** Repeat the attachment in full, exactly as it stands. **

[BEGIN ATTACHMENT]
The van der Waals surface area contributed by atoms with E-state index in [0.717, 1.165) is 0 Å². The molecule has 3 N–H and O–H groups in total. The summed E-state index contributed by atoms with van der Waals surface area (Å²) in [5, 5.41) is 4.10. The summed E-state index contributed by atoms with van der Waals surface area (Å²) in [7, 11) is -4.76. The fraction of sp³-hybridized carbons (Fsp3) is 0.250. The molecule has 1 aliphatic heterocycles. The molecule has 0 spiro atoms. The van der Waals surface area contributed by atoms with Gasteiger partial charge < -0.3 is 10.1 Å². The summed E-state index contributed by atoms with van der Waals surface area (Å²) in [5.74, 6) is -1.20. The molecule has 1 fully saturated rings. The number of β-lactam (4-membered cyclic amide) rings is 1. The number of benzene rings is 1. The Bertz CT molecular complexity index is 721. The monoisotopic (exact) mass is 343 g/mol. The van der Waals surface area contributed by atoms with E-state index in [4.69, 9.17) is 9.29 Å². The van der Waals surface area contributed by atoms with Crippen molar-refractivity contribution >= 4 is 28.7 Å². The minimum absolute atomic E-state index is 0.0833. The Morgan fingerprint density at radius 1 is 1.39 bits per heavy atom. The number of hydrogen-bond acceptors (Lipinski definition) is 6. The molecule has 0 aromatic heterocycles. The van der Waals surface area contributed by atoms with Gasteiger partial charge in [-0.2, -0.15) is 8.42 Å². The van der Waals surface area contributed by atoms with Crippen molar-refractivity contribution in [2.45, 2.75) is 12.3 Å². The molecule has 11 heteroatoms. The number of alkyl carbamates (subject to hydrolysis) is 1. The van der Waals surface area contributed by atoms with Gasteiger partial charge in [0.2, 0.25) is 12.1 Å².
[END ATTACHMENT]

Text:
The van der Waals surface area contributed by atoms with E-state index in [0.717, 1.165) is 0 Å². The molecule has 3 N–H and O–H groups in total. The summed E-state index contributed by atoms with van der Waals surface area (Å²) in [5, 5.41) is 4.10. The summed E-state index contributed by atoms with van der Waals surface area (Å²) in [7, 11) is -4.76. The fraction of sp³-hybridized carbons (Fsp3) is 0.250. The molecule has 1 aliphatic heterocycles. The molecule has 0 spiro atoms. The van der Waals surface area contributed by atoms with Gasteiger partial charge < -0.3 is 10.1 Å². The summed E-state index contributed by atoms with van der Waals surface area (Å²) in [5.74, 6) is -1.20. The molecule has 1 fully saturated rings. The number of β-lactam (4-membered cyclic amide) rings is 1. The number of benzene rings is 1. The Bertz CT molecular complexity index is 721. The monoisotopic (exact) mass is 343 g/mol. The van der Waals surface area contributed by atoms with E-state index in [4.69, 9.17) is 9.29 Å². The van der Waals surface area contributed by atoms with Crippen molar-refractivity contribution >= 4 is 28.7 Å². The minimum absolute atomic E-state index is 0.0833. The Morgan fingerprint density at radius 1 is 1.39 bits per heavy atom. The number of hydrogen-bond acceptors (Lipinski definition) is 6. The molecule has 0 aromatic heterocycles. The van der Waals surface area contributed by atoms with Gasteiger partial charge in [-0.2, -0.15) is 8.42 Å². The van der Waals surface area contributed by atoms with Crippen molar-refractivity contribution in [2.45, 2.75) is 12.3 Å². The molecule has 11 heteroatoms. The number of alkyl carbamates (subject to hydrolysis) is 1. The van der Waals surface area contributed by atoms with Gasteiger partial charge in [0.2, 0.25) is 12.1 Å².